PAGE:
Representatives of Bangladesh Bank, the NY Fed and Swift have issued a joint statement after a meeting in Basel, Switzerland on 10 May with regards to the $81m (£56m) stolen from the Asian financial institution in February. NY Fed president William Dudley and Bangladesh Bank governor Fazle Kabir attended the meeting and shared details of the cyber-heist and announced that they were committed to pursue the perpetrators of the crime.
The statement read: "The parties also agreed to pursue jointly certain common goals: to recover the entire proceeds of the fraud and bring the perpetrators to justice, and protect the global financial system from these types of attacks."
Previously, it was reported that the Bangladesh's central bank chief will meet with the head of the Federal Reserve Bank of New York as well as a senior representative from Swift – the global provider of secure financial messaging services – in efforts to reclaim the $81m that was stolen by hackers in a cyber-heist in February.
According to Reuters, two Bangladesh Bank officials claimed that the bank considers both the NY Fed and Swift to bear some of the responsibility for the $81m heist. Kabir, was slated to meet an unnamed Swift representative and NY Fed president William Dudley in Basel, Switzerland around 10 May.
One of the officials of Bangladesh Bank said, "There is a responsibility the New York Fed has to accept. If you stopped 30 transactions, why did you not stop the others? SWIFT also bears responsibility."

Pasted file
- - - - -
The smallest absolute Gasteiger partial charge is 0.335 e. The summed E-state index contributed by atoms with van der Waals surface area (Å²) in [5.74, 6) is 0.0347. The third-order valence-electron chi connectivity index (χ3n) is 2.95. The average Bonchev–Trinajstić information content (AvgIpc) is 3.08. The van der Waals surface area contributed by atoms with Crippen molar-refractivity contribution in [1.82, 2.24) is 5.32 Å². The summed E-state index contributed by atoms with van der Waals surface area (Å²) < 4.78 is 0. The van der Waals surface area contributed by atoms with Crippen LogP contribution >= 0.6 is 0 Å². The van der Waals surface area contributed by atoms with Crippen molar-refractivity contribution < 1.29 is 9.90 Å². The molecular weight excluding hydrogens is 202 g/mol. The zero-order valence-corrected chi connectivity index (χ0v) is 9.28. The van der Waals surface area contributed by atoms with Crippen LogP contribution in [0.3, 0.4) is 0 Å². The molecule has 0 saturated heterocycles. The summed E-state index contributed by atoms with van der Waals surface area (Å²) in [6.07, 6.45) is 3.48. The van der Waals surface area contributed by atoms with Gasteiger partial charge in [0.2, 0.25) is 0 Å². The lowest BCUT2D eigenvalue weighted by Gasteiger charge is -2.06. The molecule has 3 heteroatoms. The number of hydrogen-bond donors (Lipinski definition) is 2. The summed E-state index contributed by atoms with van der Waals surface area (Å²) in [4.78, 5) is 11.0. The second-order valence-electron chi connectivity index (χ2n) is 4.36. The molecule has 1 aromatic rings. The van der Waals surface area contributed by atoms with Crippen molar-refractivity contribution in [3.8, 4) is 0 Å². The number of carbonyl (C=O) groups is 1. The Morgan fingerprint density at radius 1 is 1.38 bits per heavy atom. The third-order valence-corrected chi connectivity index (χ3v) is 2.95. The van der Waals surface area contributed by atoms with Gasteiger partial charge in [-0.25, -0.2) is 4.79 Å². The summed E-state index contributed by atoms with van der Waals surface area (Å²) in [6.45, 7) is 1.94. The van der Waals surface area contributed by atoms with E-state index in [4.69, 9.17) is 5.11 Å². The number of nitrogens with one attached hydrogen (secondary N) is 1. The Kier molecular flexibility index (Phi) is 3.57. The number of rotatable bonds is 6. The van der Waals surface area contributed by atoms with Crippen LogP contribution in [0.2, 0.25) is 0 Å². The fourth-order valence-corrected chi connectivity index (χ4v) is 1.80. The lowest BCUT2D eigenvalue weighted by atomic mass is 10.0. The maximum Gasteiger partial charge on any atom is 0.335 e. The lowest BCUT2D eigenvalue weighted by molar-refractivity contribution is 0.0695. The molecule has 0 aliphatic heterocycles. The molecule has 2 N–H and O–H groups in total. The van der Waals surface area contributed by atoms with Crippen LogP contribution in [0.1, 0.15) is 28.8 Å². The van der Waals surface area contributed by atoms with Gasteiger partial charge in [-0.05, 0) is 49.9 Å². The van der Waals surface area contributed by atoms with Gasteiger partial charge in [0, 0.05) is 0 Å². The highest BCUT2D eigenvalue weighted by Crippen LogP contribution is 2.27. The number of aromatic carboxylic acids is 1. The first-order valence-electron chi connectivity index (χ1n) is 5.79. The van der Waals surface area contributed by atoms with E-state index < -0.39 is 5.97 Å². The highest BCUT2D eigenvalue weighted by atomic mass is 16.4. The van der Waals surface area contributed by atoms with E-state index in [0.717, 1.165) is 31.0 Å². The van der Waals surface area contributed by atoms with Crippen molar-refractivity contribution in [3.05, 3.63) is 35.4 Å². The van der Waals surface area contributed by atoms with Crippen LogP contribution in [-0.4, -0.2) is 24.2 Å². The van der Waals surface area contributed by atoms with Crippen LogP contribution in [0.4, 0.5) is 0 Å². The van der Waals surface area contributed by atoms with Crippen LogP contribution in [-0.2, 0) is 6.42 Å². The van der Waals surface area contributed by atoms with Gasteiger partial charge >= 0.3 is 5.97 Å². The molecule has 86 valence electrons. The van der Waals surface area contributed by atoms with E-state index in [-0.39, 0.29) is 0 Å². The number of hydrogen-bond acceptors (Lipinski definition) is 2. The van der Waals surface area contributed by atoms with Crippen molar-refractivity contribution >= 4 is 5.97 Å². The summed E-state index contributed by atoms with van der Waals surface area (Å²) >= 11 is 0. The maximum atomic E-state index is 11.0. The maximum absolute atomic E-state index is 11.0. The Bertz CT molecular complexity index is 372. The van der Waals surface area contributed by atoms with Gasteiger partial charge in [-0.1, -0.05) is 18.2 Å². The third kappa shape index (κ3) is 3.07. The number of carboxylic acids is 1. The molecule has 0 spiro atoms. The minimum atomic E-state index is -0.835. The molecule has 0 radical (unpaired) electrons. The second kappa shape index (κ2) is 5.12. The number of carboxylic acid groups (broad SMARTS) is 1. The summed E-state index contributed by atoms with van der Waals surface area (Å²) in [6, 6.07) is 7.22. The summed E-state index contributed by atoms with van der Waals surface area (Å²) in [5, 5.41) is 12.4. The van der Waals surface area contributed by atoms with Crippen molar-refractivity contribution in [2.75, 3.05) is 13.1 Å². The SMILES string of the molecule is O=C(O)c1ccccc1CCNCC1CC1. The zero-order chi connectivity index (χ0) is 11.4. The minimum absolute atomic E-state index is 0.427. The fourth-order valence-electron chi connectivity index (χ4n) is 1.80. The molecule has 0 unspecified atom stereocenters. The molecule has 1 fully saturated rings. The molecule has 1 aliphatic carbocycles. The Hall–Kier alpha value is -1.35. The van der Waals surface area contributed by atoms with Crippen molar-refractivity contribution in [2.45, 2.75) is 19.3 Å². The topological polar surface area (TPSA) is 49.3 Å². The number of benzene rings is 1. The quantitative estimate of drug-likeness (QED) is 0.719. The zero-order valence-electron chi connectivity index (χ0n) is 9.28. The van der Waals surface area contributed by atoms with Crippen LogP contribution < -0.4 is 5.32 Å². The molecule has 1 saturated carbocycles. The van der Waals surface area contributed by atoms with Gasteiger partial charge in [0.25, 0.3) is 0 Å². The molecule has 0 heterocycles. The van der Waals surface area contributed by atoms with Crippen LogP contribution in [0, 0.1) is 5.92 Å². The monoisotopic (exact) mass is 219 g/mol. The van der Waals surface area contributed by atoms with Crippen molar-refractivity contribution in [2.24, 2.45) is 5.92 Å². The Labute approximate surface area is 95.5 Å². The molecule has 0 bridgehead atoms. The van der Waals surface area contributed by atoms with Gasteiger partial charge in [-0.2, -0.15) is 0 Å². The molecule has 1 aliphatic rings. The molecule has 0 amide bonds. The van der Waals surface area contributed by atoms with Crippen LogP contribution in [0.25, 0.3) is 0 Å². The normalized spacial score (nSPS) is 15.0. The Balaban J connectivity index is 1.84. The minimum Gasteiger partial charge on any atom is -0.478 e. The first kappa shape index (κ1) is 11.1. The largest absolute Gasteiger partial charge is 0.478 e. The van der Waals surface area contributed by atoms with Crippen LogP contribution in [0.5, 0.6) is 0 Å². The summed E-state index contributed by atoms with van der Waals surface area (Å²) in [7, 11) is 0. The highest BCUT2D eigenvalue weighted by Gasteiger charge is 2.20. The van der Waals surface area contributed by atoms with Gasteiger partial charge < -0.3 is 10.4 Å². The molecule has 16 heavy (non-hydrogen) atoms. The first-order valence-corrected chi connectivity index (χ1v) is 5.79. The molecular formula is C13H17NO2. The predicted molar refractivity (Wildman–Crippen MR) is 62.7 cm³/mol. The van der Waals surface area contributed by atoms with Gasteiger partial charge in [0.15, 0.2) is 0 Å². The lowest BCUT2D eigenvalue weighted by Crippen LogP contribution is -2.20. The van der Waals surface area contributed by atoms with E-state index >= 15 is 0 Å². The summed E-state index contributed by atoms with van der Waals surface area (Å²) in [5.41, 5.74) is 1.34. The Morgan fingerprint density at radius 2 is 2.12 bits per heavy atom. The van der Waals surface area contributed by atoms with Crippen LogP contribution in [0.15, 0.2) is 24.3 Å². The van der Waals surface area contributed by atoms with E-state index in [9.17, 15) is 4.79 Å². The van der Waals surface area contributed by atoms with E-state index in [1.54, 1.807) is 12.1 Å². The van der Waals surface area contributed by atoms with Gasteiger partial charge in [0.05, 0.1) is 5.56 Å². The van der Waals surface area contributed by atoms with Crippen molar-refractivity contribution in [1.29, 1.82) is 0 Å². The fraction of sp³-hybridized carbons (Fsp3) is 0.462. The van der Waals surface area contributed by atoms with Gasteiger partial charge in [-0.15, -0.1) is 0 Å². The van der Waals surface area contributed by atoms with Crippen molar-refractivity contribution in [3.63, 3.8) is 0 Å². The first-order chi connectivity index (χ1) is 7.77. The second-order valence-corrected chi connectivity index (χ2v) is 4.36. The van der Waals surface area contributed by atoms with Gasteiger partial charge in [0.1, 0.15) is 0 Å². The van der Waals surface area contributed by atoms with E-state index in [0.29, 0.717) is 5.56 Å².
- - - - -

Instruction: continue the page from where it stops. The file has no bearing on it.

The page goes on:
The official added, "It's supposed to be a closed system. Now you have seen they have disclosed that there have been attacks previously on its software."
In February, Bangladesh Bank was hit by a massive cyber-heist which saw hackers attempting to steal nearly $1bn. Around 35 fake transfer orders from the bank's accounts at the NY Fed were sent via Swift, of which 30 were successfully blocked. However, four transfers for $81m went through to a bank in Philippines, while another, a $20m transfer was sent to a Sri Lankan company, which was later reversed as the hackers had misspelled the name of the company.
Following the heist, Swift confirmed that the cyberattack on Bangladesh Bank was not the first of its kind. The global secure messaging service provider added that it has noted a rise in cybercriminal activities that aim to exploit the service and cause financial chaos.
It is still unclear as to whether the Bangladesh Bank will file a lawsuit against NY Fed and Swift, despite reports suggesting that the bank's lawyer, Ajmalul Hussain, would be present at the meeting in Switzerland.
From the $81m stolen funds transferred to a bank in Philippines – which was again handed down to several casinos – $15m has been successfully recovered. One of the casino's operators, Kim Wong, turned over the amount to authorities in Manila, the Philstar reported. Bangladesh bank officials are reportedly optimistic about reaching a resolution for the dispute soon.
Editor's note: This article has been suitably updated as the NY Fed chief, the Bangladesh Bank head and Swift met on 10 May and have decided to jointly work to recover the stolen money.